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By Tom Cushing

Supremes find an acorn

Uploaded: Jun 25, 2015

The Supreme Court today rejected gotcha politics by a vote of 6-3. It turns out that the ACA/ObamaCare means what it forever intended, and health care subsidies may be made via coverage acquired on either the federal or state exchanges. In any but these most politically fraught times, this ruling would've been obvious to any first-year law student.

I am relieved that this bunch of Supremes got it right, and I am also concerned that I have to feel relief.

The case and controversy revolved around a single sentence in the massive, thousand-page bill, passed six years ago. It indicated that subsidies would be paid per coverage obtained on exchanges created by the State. Other parts of the law provide for the feds to create an umbrella exchange, for use by folks whose states cannot or refuse to establish their own such marketplaces. That's how just about everybody understood it.

Locally, the exchange is known as Covered California, but some 29 other states have relied on the federal version ?, the one that had such a disastrous roll-out in 2013. States have gone with the feds either because their scale was too small, or more often because GOP Governors and legislatures have been distinctly hostile to anything associated with the "O" word.

So the question before the Court was: may subsidies Only be paid via state exchanges ? or may the federal exchange coverages, that do the same thing, also qualify? The Administration had no fall-back position ? both it and the healthcare insurers who have benefitted mightily from all this free new business would be out-of-options had the Supremes gotten it tragically wrong.

As such, Mr. Obama played chicken with the Court, throwing his steering wheel out the window at the podium as the opposing Parties headed for the collision. The coverages of millions of Americans who signed-up on were in peril, as a sophistic ruling that ignored the obvious intent of the statute could have thrown those coverages into disarray.

Would that be such a bad thing? As columnist/Nobel economist Paul Krugman opined earlier this week, the ACA has performed exactly as advertised and intended, despite resolute, rearguard red-state opposition. Using as a benchmark the RomneyCare Massachusetts plan's decade-long experience that has reduced its uninsured rate to about 5% of that state's population, ObamaCare has dropped the uninsured rate from 17% to 10%, and to 7.5% in (mostly blue) states that have concurrently expanded Medicaid coverage. It's estimated that about half of the remainder are undocumented, and thus ineligible under the ACA.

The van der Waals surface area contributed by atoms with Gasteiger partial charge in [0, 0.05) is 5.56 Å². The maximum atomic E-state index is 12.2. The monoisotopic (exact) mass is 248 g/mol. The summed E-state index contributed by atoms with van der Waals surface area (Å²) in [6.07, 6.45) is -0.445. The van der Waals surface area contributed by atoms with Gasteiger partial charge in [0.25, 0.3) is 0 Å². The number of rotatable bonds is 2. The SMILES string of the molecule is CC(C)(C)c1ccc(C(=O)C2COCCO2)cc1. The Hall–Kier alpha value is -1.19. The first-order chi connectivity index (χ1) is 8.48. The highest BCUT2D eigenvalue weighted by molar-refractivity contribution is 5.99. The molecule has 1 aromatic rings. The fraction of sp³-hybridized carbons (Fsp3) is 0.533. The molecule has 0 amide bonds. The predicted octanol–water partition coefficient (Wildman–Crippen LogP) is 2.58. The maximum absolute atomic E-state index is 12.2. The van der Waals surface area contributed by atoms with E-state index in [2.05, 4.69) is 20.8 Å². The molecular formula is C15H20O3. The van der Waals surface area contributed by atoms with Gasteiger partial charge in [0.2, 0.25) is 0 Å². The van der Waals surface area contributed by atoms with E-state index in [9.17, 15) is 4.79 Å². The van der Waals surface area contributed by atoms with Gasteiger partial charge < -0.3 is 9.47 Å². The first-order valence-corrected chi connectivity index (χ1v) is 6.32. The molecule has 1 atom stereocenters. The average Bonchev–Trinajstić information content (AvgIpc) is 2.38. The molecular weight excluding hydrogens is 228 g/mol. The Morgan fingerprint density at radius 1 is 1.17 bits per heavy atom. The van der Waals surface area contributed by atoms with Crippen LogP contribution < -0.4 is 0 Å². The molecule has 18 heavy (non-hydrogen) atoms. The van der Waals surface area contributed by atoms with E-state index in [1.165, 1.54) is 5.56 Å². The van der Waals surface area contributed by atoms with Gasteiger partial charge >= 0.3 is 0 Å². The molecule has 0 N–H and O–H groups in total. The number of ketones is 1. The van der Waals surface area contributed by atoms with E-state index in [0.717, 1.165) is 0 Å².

Dr. Krugman concludes: "(N)otice that this been achieved while the deficit has been shrinking and we've been having the best job growth since the 1990s. Folks, this program works; not perfectly, but every single claim by its opponents ? it won't reduce the number of uninsured, it will cause soaring rates, it will explode the deficit, it will kill jobs ? has been proved false."

Now frankly, I don't think the opponents ever really believed in those arguments ? they were make-weights for the real concern: that ObamaCare must be stopped because it will work pretty well, and people are going to like it (just like they do for Medicare and other organized approaches in every other First World country).

So, yes it would've been so bad. I don't have poignant stories about life-saving interventions, but they're out there, aplenty, and more like them were put at risk in this case.

What the Court majority concluded, per its case syllabus is that, if petitioners' argument succeeded, "(t)he combination of no tax credits and an ineffective coverage requirement could well push a State's individual insurance market into a death spiral. It is implausible that Congress meant the Act to operate in this manner. Congress made the guaranteed issue and community rating requirements applicable in every State in the Nation, but those requirements only work when combined with the coverage requirement and tax credits. It thus stands to reason that Congress meant for those provisions to apply in every State as well."

That's courtspeak for the fact that when you consider the Act as a whole, this was an unfortunate grammatical omission, common in the law and easily resolved (ahem, fair warning: commenters who disagree had better be Boy Howdy sure They get Their grammar right ;-) ).

As the Court sometimes does when it agrees to hear a case 'improvidently,' Mr. Justice Roberts for the majority did attempt a face-saving gesture by characterizing the petitioners' pettifoggery as a strong plain-meaning argument. Except it never was. Advocates must always guard against over-believing in their own considerable facility to pass-off semantic sow's ears as formal wear. This argument was always over-technical and plainly at-odds with the statute's purpose, as well as just plain good sense. The Justices should not have put us all through these months of unnecessary dread, itself born of too many obvious politically doctrinaire rulings.

So, yeah, I AM relieved. The ACA is no panacea, but it is far better, saner and more humane than the previous unmanaged alternative. Now, if only they can get the same-sex marriage case right tomorrow (I'm predicting essentially the same 6-3 margin, with Roberts concurring on a statutory basis, as I'm postulating that he understands the game is over), it'll have been a good session.

It just shouldn't have to be this hard to do the right thing.